I do think thin people think different about food, because I think they don’t have the issues with food that I, the overweight, person does. It reminds me of something a co-worker said, when we were working together to lose weight. She referred to a nutty bar as “evil”. No, it’s not. And I don’t think a thin person, or someone with a healthy relationship with food, would think that way. But those of us who are overeaters tend to associate certain high calorie foods as evil, or the devil, or off-limits, but then not care or take action about it anyway. I’m vaguely familiar with CBT, and I like the idea of transferring it to a healthy attitude towards food and weight.

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Colleen December 30, 2008 at 8:17 pm

YAY! This just reinforces what I’m convinced of – people CAN change – I know I think of my body more as a temple than I used to. And exercise is non-negotiable on most days. These two things combined have helped me maintain a healthy weight. I do admit to having somewhat disordered thoughts about food every once in a while, but that can usually be reined in by just “choosing” not to bash myself anymore. That book sounds really interesting!!

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Anonymous December 30, 2008 at 8:25 pm

I do think thin people think differently about food and eating. They seem to have a very different relationship with food. One thin person I know enjoys food, but doesn’t think about it constantly and never feels the need to binge on it – they have a much healthier relationship with food. They also don’t use food to deal with emotions or because they are bored or whatnot.

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The Wettstein Family December 30, 2008 at 8:58 pm

Oh how I wish I could remember what I thought when I was thin. I have had my own experience with CBT. After a specific incident in college, my therapist suggested I read the book Feeling Good by Dr. David D. Burns, and I loved it. To this day I practice CBT thinking, “That person didn’t just cut me off because I’m a bad driver, have fat thighs, can’t do anything right, but because he was in a hurry.” YAY for me!

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Allie December 30, 2008 at 10:51 pm

For me, I enjoy good food, and I am aware of foods I eat which are not healthy, but I generally don’t worry about it as long as most of the food I eat is healthy.

I don’t know what it feels like to have a disordered view on food- but I would imagine that problems occur when you become too fixated on food and what you should or should not eat. I think that leads to feelings of deprivation and binges.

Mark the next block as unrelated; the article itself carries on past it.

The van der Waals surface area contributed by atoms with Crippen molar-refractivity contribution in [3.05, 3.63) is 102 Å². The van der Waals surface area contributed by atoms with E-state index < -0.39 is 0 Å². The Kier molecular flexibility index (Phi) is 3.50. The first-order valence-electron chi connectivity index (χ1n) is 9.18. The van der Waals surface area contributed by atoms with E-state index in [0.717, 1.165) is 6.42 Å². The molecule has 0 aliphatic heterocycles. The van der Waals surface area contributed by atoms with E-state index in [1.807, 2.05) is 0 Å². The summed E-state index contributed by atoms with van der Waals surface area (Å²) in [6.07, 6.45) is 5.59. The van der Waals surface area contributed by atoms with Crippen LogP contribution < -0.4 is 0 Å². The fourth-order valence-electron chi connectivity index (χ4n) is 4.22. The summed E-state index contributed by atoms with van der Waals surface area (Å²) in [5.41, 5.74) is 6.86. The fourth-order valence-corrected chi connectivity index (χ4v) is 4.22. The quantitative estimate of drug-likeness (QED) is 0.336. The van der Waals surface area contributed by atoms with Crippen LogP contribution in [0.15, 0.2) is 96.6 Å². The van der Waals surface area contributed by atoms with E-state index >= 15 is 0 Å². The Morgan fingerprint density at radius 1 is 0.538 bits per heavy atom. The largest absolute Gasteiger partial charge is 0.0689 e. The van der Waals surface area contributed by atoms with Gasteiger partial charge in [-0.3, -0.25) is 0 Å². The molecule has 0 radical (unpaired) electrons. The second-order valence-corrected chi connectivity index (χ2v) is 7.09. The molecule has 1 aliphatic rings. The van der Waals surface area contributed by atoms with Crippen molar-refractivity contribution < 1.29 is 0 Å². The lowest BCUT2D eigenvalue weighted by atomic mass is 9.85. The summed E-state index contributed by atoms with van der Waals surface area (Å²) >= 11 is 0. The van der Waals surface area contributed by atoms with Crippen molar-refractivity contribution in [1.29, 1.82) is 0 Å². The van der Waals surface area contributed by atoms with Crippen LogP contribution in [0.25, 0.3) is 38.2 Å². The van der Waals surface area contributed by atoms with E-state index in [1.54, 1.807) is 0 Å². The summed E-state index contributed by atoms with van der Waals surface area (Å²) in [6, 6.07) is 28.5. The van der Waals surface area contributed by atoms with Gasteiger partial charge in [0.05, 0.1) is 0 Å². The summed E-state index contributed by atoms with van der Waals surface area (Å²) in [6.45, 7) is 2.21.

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30x30 December 30, 2008 at 11:02 pm

I have been interested in this for a while…it’s so hard to become honest about how much work this is. I so desperately want to change my food friendship.

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hepsmom December 31, 2008 at 4:41 am

I’d like a chance to win this book!

Thanks!

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Lindsey December 31, 2008 at 4:00 pm

I love your blog! I’m new here and find your writing informative and entertaining. I think thin people must think about food differently. (Or at least mentally healthy people…) They probobly don’t stress about following the “rules” such as eating every three hours always have carb/protein in each meal etc. I’m assuming … they just EAT. But I don’t know. I’m not one of them.

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Laura December 31, 2008 at 4:18 pm

I read the first Dr. Beck book and absolutely loved it… but I have to admit that I totally flaked on the repetitions and tried to just take the advice without doing the work. For anyone else who decides to give it a try, DO NOT follow my lead! Charlotte’s right on with that assessment :)

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Bethany December 31, 2008 at 5:18 pm

I’ve been interested in this book for a while. I think I used to have a pretty healthy relationship with food, but it’s gotten out of whack the past couple years. I want to get back to the place where I’m eating healthily and not obsessing. All the “naturally thin” people I know don’t have food issues. They eat what they want when they want it but don’t have the obsessive nature to overdo it. Maybe those of us who are “type A” are destined to struggle with these types of issues more than others???

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Ruth December 31, 2008 at 6:42 pm

I think that most overweight people are obsessed with food (the exception being overweight people who haven’t dropped their weight from pregnancy, who have metabolic disorders, etc.)

Some thin people are also obsessed with food, but these folks are usually either yo-yo dieters, or have an eating disorder.

I think naturally thin people, for the most part, eat healthfully, get daily exercise, and have an inner-life that is not dominated by thoughts about food.